The World Health Organisation, WHO has warned that dying of viral hepatitis in Africa, is a bigger threat than dying of AIDS, malaria or tuberculosis.

In its first-ever scorecard assessing the prevalence of and response to hepatitis, it said only three of the forty seven countries in region are on track to eliminate the disease. Viral hepatitis affects one in fifteen people in the region.

The scorecard is to be presented at the first African Hepatitis Summit to be held in Kampala, Uganda from June 18 to 20.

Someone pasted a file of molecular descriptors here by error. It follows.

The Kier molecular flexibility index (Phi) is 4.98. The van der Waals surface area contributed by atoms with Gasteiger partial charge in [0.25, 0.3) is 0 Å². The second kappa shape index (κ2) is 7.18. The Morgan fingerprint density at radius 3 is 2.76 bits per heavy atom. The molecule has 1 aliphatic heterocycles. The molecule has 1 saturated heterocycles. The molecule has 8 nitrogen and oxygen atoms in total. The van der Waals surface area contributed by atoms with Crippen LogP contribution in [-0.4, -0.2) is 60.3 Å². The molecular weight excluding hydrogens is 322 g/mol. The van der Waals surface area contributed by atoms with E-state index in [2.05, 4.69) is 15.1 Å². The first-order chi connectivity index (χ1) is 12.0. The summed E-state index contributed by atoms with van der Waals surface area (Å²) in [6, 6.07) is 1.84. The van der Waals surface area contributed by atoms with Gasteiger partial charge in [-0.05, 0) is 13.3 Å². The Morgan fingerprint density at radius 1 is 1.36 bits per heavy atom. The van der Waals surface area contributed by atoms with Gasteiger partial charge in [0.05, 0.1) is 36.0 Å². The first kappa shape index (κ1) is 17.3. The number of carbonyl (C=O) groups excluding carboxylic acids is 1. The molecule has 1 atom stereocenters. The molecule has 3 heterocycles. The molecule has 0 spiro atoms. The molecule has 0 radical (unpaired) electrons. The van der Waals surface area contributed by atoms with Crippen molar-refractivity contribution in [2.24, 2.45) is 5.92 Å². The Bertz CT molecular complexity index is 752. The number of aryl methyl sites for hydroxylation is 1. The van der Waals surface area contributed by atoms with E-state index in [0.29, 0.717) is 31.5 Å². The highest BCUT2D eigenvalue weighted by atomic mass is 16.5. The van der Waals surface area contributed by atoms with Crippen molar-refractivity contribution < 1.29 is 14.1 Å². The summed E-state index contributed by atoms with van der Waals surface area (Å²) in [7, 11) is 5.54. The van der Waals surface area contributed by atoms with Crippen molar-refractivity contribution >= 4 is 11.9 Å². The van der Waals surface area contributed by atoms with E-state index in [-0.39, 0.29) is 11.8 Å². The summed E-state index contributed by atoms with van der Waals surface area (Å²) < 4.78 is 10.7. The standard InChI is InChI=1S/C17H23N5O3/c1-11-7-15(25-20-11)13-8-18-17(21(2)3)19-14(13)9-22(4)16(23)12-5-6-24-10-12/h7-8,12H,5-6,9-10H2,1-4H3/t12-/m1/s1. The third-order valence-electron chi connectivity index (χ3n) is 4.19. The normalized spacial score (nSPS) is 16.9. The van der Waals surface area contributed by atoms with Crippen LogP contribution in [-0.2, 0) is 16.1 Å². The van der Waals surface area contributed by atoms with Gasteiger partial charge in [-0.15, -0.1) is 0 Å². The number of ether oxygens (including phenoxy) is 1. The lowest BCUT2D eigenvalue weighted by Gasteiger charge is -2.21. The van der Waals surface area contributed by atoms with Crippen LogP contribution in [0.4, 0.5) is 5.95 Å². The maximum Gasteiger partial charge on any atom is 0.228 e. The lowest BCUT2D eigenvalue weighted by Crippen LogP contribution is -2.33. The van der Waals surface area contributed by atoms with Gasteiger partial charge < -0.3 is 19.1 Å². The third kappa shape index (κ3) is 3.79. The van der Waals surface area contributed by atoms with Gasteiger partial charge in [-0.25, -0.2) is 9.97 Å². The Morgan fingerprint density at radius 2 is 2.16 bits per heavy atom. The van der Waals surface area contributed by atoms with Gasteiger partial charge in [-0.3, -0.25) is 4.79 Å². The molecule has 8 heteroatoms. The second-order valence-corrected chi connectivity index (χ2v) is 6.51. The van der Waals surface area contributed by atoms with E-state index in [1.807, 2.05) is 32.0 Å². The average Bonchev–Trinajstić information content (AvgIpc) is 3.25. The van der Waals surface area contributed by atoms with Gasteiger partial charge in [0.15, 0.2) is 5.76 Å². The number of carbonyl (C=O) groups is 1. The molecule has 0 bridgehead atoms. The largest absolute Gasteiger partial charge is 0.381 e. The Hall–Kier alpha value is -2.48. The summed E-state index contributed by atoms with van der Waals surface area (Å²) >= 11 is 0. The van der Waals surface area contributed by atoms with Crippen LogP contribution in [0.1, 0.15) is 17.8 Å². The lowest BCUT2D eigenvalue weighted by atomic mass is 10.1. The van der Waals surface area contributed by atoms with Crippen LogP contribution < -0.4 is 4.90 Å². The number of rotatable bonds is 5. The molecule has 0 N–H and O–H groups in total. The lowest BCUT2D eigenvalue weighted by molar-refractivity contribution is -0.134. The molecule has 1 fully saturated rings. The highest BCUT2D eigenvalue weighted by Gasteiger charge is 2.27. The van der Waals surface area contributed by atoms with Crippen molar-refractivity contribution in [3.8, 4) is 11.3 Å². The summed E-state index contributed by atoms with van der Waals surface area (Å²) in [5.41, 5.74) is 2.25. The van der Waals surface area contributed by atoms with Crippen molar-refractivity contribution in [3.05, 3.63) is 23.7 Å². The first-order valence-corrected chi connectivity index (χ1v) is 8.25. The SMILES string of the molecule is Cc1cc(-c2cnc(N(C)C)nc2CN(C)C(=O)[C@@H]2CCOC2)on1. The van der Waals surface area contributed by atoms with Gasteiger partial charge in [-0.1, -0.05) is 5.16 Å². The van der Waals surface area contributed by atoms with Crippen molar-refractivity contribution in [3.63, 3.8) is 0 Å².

WHO Regional Director for Africa Matshidiso Moeti say the analysis is the first to track each country in the region and to assess progress towards the goal of saving the lives of more than two million Africans who may develop progressive hepatitis B or C liver disease in the next decade if countries fail to ramp up their efforts.

The prevalence of hepatitis B is estimated at 5.5% in Nigeria, meaning five in 100 people could have it. That’s more than 9.9 million people nationwide estimated to be chronic carriers of hepatitis B.